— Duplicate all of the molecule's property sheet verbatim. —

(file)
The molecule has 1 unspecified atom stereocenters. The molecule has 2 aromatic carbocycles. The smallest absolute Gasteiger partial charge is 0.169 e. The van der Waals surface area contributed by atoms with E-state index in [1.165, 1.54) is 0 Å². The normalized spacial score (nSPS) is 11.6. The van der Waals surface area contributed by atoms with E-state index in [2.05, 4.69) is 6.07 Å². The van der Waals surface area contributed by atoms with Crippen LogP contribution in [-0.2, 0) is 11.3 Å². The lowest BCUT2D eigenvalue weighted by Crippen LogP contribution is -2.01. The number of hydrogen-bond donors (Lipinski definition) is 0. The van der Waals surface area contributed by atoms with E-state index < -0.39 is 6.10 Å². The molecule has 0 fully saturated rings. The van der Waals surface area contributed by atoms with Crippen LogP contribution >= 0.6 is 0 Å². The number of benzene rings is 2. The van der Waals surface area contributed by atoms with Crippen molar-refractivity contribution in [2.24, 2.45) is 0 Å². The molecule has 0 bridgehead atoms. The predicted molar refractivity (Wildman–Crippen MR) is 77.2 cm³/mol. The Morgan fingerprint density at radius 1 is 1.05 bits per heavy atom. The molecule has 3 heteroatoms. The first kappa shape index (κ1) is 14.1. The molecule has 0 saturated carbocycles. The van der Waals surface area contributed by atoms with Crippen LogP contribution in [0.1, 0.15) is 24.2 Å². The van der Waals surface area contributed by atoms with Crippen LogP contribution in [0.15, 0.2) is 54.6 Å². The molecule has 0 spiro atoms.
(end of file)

The molecule has 1 unspecified atom stereocenters. The molecule has 2 aromatic carbocycles. The smallest absolute Gasteiger partial charge is 0.169 e. The van der Waals surface area contributed by atoms with E-state index in [1.165, 1.54) is 0 Å². The normalized spacial score (nSPS) is 11.6. The van der Waals surface area contributed by atoms with E-state index in [2.05, 4.69) is 6.07 Å². The van der Waals surface area contributed by atoms with Crippen LogP contribution in [-0.2, 0) is 11.3 Å². The lowest BCUT2D eigenvalue weighted by Crippen LogP contribution is -2.01. The number of hydrogen-bond donors (Lipinski definition) is 0. The van der Waals surface area contributed by atoms with E-state index < -0.39 is 6.10 Å². The molecule has 0 fully saturated rings. The van der Waals surface area contributed by atoms with Crippen LogP contribution >= 0.6 is 0 Å². The number of benzene rings is 2. The van der Waals surface area contributed by atoms with Crippen molar-refractivity contribution in [2.24, 2.45) is 0 Å². The molecule has 0 bridgehead atoms. The predicted molar refractivity (Wildman–Crippen MR) is 77.2 cm³/mol. The Morgan fingerprint density at radius 1 is 1.05 bits per heavy atom. The molecule has 3 heteroatoms. The first kappa shape index (κ1) is 14.1. The molecule has 0 saturated carbocycles. The van der Waals surface area contributed by atoms with Crippen LogP contribution in [0.1, 0.15) is 24.2 Å². The van der Waals surface area contributed by atoms with Crippen LogP contribution in [0.15, 0.2) is 54.6 Å². The molecule has 0 spiro atoms.